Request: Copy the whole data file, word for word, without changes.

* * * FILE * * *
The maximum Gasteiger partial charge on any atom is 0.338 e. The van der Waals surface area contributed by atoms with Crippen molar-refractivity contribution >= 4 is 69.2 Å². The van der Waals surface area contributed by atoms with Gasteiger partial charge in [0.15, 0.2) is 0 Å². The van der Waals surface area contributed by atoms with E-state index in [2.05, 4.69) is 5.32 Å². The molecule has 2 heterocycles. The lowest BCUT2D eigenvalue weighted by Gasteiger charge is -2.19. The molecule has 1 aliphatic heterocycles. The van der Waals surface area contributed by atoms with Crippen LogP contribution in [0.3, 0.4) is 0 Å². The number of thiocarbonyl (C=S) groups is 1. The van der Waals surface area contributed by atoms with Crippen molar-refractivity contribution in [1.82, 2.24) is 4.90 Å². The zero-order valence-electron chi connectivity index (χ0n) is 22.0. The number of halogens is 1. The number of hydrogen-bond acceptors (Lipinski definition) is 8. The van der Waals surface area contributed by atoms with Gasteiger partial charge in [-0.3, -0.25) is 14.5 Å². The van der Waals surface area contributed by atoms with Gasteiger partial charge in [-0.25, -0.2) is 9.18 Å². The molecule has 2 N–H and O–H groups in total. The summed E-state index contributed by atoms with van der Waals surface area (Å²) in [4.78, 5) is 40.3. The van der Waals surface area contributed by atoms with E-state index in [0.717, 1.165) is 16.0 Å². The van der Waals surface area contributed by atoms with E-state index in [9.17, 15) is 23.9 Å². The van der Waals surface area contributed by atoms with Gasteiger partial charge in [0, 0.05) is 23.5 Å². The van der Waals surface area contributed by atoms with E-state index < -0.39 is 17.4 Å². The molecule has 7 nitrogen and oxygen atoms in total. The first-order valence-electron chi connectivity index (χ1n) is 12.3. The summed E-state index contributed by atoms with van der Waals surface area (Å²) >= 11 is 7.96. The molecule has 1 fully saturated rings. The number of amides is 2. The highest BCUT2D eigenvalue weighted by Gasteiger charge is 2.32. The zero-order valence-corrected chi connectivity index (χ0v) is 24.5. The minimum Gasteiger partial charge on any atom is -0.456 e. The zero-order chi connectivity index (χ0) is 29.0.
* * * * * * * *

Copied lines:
The maximum Gasteiger partial charge on any atom is 0.338 e. The van der Waals surface area contributed by atoms with Crippen molar-refractivity contribution >= 4 is 69.2 Å². The van der Waals surface area contributed by atoms with Gasteiger partial charge in [0.15, 0.2) is 0 Å². The van der Waals surface area contributed by atoms with E-state index in [2.05, 4.69) is 5.32 Å². The molecule has 2 heterocycles. The lowest BCUT2D eigenvalue weighted by Gasteiger charge is -2.19. The molecule has 1 aliphatic heterocycles. The van der Waals surface area contributed by atoms with Crippen LogP contribution in [0.3, 0.4) is 0 Å². The number of thiocarbonyl (C=S) groups is 1. The van der Waals surface area contributed by atoms with Crippen molar-refractivity contribution in [1.82, 2.24) is 4.90 Å². The zero-order valence-electron chi connectivity index (χ0n) is 22.0. The number of halogens is 1. The number of hydrogen-bond acceptors (Lipinski definition) is 8. The van der Waals surface area contributed by atoms with Gasteiger partial charge in [-0.3, -0.25) is 14.5 Å². The van der Waals surface area contributed by atoms with Gasteiger partial charge in [-0.25, -0.2) is 9.18 Å². The molecule has 2 N–H and O–H groups in total. The summed E-state index contributed by atoms with van der Waals surface area (Å²) in [4.78, 5) is 40.3. The van der Waals surface area contributed by atoms with E-state index in [0.717, 1.165) is 16.0 Å². The van der Waals surface area contributed by atoms with E-state index in [9.17, 15) is 23.9 Å². The van der Waals surface area contributed by atoms with Gasteiger partial charge in [0, 0.05) is 23.5 Å². The van der Waals surface area contributed by atoms with E-state index < -0.39 is 17.4 Å². The molecule has 7 nitrogen and oxygen atoms in total. The first-order valence-electron chi connectivity index (χ1n) is 12.3. The summed E-state index contributed by atoms with van der Waals surface area (Å²) >= 11 is 7.96. The molecule has 1 fully saturated rings. The number of amides is 2. The highest BCUT2D eigenvalue weighted by Gasteiger charge is 2.32. The zero-order valence-corrected chi connectivity index (χ0v) is 24.5. The minimum Gasteiger partial charge on any atom is -0.456 e. The zero-order chi connectivity index (χ0) is 29.0.